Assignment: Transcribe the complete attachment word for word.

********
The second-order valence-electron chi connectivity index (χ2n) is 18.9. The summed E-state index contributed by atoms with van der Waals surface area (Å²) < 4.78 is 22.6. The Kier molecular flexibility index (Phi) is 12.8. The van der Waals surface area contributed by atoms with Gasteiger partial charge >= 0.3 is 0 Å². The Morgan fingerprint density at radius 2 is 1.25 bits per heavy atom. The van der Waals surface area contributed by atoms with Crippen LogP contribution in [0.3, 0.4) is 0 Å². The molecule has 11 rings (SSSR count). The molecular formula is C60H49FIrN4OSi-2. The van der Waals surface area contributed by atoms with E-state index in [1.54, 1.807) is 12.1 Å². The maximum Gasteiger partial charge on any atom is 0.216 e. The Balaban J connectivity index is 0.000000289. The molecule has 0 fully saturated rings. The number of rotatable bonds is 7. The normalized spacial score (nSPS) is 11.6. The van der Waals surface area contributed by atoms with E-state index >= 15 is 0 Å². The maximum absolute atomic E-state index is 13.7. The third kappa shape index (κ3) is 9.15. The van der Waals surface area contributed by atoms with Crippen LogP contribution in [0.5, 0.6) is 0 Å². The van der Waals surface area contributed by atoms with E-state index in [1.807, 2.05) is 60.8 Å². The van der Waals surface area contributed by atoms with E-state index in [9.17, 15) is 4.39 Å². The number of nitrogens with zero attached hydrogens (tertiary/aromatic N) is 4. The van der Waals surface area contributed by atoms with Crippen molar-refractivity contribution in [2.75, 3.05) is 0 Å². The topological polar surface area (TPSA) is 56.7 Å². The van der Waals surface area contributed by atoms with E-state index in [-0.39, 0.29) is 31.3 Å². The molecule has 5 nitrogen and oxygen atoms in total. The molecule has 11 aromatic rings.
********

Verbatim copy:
The second-order valence-electron chi connectivity index (χ2n) is 18.9. The summed E-state index contributed by atoms with van der Waals surface area (Å²) < 4.78 is 22.6. The Kier molecular flexibility index (Phi) is 12.8. The van der Waals surface area contributed by atoms with Gasteiger partial charge >= 0.3 is 0 Å². The Morgan fingerprint density at radius 2 is 1.25 bits per heavy atom. The van der Waals surface area contributed by atoms with Crippen LogP contribution in [0.3, 0.4) is 0 Å². The molecule has 11 rings (SSSR count). The molecular formula is C60H49FIrN4OSi-2. The van der Waals surface area contributed by atoms with E-state index in [1.54, 1.807) is 12.1 Å². The maximum Gasteiger partial charge on any atom is 0.216 e. The Balaban J connectivity index is 0.000000289. The molecule has 0 fully saturated rings. The number of rotatable bonds is 7. The normalized spacial score (nSPS) is 11.6. The van der Waals surface area contributed by atoms with E-state index >= 15 is 0 Å². The maximum absolute atomic E-state index is 13.7. The third kappa shape index (κ3) is 9.15. The van der Waals surface area contributed by atoms with Crippen LogP contribution in [0.5, 0.6) is 0 Å². The van der Waals surface area contributed by atoms with E-state index in [1.807, 2.05) is 60.8 Å². The van der Waals surface area contributed by atoms with E-state index in [9.17, 15) is 4.39 Å². The number of nitrogens with zero attached hydrogens (tertiary/aromatic N) is 4. The van der Waals surface area contributed by atoms with Crippen molar-refractivity contribution in [2.75, 3.05) is 0 Å². The topological polar surface area (TPSA) is 56.7 Å². The van der Waals surface area contributed by atoms with E-state index in [-0.39, 0.29) is 31.3 Å². The molecule has 5 nitrogen and oxygen atoms in total. The molecule has 11 aromatic rings.